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Hiram Ruvalcaba

"One of the most gifted Mexican young storytellers." Eduardo Antonio Parra

© Alejandra Guerrero

 

Hiram Ruvalcaba (Zapotlán el Grande, México, 1988) is a storyteller and a literature professor. He currently pursues the PhD in Humanities at the University of Guadalajara. He holds a B.A. in Hispanic Literature from the University of Guadalajara and an Environmental Engineering degree from the Instituto Tecnológico de Ciudad Guzmán, as well as a master degree in Asian and African Studies from El Colegio de México. He has been a fellow of the Stimulus Program for Artistic Creation and Development in Jalisco 2006 and 2019 and a scholarship from FONCA in the 2021 Young Creators category. Winner of the Mariano Azuela National Narrative Award in 2016, the Comala National Young Short Story Award in 2018, the Ricardo Garibay National Youth Chronicle Award, as well as the José Alvarado National Short Story Award in 2020, and the Agustín Yáñez National Short Story Award in 2021.

He has published the books of short stories The spectator (El espectador, 2013), You will deny me three times (Me negarás tres veces, 2017), The nameless night (La noche sin nombre, 2018), Fathers without children (Padres sin hijos, 2021), and the book of chronicles The children of water (Los niños del agua, 2021), as well as the translations Kwaidan. Strange narratives of ancient Japan (2018) and The romance of the milky way (2017), both by author Lafcadio Hearn.

 

Todo pueblo es cicatriz (Every town is a scar)

Rights acquired by:

Literatura Random House (World Spanish)

 

 

 

Padres sin hijos (Fathers without sons)

Editorial Universitaria UANL, 2021 /  112 pages

 

 

 

2020 José Alvarado National Short Story Award

 

 

 

 

 

 

Since biblical times the bonds between children and parents have been extremely tortuous. Even if it is generally believed that they are based on the call of blood, the years of familial coexistence -or lack thereof- usually produce friction, accidents, envy, impositions, resentments and grudges, as well as endearing closeness, pride and complicity. What is a child? Parents seem to ask themselves in the stories in this book.

How should we proceed with a son/daughter in order to make him/her the spitting image of ourselves? While the offspring contemplate their parents between admiration and repudiation, between severe judgment and unconditional affection.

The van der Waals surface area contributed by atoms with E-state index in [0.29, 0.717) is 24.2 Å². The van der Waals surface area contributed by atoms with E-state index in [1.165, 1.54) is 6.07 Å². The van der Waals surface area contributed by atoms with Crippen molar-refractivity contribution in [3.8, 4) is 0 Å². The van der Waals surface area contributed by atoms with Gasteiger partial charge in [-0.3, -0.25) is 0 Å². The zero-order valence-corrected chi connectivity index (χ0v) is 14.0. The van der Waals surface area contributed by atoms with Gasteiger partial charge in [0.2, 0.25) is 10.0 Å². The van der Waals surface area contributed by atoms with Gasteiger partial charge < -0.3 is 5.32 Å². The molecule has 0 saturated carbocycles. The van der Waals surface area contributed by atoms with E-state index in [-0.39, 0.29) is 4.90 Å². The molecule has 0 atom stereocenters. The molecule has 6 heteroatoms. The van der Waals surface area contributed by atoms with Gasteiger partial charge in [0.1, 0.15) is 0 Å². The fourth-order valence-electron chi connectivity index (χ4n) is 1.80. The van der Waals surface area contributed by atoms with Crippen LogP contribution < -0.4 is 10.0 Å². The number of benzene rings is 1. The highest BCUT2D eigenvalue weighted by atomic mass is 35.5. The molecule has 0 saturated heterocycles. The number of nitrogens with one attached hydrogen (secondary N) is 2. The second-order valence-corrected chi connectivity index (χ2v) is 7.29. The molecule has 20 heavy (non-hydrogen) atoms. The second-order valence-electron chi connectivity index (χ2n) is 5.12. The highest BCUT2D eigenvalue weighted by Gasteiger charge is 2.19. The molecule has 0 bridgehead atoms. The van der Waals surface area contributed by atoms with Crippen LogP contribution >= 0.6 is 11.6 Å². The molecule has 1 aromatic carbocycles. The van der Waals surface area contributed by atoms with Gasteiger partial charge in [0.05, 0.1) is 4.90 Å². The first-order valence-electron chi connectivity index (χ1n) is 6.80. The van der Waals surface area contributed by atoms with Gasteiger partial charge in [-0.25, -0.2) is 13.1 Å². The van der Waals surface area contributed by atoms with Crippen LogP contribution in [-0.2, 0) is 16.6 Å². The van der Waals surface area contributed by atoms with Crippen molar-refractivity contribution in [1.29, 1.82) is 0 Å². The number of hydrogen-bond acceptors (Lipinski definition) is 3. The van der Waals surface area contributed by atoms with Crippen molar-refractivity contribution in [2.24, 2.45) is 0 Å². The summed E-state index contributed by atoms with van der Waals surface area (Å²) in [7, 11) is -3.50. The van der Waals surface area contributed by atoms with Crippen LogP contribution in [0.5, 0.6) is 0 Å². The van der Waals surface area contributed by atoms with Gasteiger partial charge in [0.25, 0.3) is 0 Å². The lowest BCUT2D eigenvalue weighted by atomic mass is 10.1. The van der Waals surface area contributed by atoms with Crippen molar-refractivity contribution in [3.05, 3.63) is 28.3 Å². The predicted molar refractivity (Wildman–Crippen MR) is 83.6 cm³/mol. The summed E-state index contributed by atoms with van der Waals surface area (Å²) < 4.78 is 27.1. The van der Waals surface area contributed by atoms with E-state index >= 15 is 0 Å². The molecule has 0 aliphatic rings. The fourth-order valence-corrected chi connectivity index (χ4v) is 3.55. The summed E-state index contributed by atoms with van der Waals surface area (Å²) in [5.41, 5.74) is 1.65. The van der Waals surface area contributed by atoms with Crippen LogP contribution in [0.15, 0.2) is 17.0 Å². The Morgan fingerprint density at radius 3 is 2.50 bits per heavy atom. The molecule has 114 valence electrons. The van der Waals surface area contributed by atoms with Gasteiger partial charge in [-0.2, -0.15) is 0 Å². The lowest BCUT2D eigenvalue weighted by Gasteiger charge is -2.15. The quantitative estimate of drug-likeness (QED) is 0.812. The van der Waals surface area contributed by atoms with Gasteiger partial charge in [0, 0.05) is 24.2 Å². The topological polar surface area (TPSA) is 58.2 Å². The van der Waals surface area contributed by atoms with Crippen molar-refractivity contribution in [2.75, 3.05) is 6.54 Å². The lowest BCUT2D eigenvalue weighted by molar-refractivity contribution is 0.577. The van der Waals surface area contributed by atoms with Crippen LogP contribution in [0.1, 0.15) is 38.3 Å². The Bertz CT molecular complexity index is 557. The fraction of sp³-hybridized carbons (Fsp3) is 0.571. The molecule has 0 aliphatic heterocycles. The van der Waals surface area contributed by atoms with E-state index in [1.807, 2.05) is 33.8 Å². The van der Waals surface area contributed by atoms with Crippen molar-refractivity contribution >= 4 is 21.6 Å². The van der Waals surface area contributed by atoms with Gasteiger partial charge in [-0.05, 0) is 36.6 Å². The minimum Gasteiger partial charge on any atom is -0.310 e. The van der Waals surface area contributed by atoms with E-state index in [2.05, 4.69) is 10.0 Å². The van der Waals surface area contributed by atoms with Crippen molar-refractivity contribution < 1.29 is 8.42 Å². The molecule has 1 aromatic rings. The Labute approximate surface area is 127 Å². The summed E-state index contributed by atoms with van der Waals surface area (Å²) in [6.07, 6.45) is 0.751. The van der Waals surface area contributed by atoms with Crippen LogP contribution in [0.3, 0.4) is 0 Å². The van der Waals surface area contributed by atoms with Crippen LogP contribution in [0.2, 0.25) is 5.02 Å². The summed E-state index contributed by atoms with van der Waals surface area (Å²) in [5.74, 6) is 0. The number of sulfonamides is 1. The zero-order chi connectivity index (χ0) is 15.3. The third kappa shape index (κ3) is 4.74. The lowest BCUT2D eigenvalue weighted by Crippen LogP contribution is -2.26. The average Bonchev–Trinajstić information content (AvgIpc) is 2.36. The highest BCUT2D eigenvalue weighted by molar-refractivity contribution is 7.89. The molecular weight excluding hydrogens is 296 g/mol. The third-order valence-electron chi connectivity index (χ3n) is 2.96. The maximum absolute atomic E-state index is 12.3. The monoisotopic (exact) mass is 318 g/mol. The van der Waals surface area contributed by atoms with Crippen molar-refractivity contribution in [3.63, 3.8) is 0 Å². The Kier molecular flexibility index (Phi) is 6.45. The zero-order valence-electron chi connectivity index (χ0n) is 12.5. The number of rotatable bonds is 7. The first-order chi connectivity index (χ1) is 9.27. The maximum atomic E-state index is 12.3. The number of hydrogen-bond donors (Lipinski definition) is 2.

Hiram Ruvalcaba addresses in these pages one of the eternal themes of human nature, and he does so with a steady pulse, instinct and precision of an accomplished storyteller. The development of his stories, the psychological studies of the characters, the blunt endings, and his narrative strategies are extraordinary. Each of the pieces that make up Padres sin hijos explores a different plane of paternity until forming a tragic universe in which, thanks to the magic of literary language, readers will end up recognizing without remedy some aspect of their own paternal-filial relationships.

This is the work of one of the most gifted Mexican young storytellers.  Eduardo Antonio Parra

 

 

Los niños del agua (The children of water)

Fondo de Cultura Económica, 2021 / 141 pages

 

 

 

2020 Ricardo Garibay National Youth Chronicle Award

 

 

 

 

 

 

In The children of water, Hiram Ruvalcaba embarks on a journey to Japan, delving into its religion, philosophy and literature, which is -at every moment, in every line- a moving walk through his inner world, the one inhabited by mourning, grief and pain at the death of his son Tristán. In this collection of chronicles -which owes its title to the mizuko kuyō -a Japanese Buddhist ceremony for those who have experience the loss of a miscarrriage or a new born- Hiram reminds us that oblivion is a form of disgrace for our deceased. Hence, using the tools of testimony and self-narrative literature, such tour de force of expressing the unspeakable, he writes: “An altar is an amulet of love, a beacon that lights against oblivion, our way of telling our beloved dead that we will never give up their memory.”

“I was always afraid that my child’s soul would not have grasped at something, that he would have been shipwrecked in an endless darkness, unable to move toward any light or any paradise”, Hiram writes. That is what motivates him to delve into the spiritual and philosophical world of Japanese Buddhism, where he finds less categorical explanations about the fate of our deceased. And that exploration, with a mystical halo, is comforting because it distances us, for a moment, from that prevailing Catholic guilt in the imaginary of the West.

Antonio Porchia, the great aphorist, wrote: ” Suffering is above, not below. And everyone thinks that suffering is below. And everyone wants to rise”. Hiram is not afraid to ascend those turbulent waters of death to contemplate such resplendent, luminous and purifying pain in these seven pieces of non-fiction.  Erick Baena Crespo 

 

 

Me negarás tres veces (Me negarás tres veces)

Puertabierta Editores, 2017 / 90 pages

 

 

 

 

 

 

 

 

 

 

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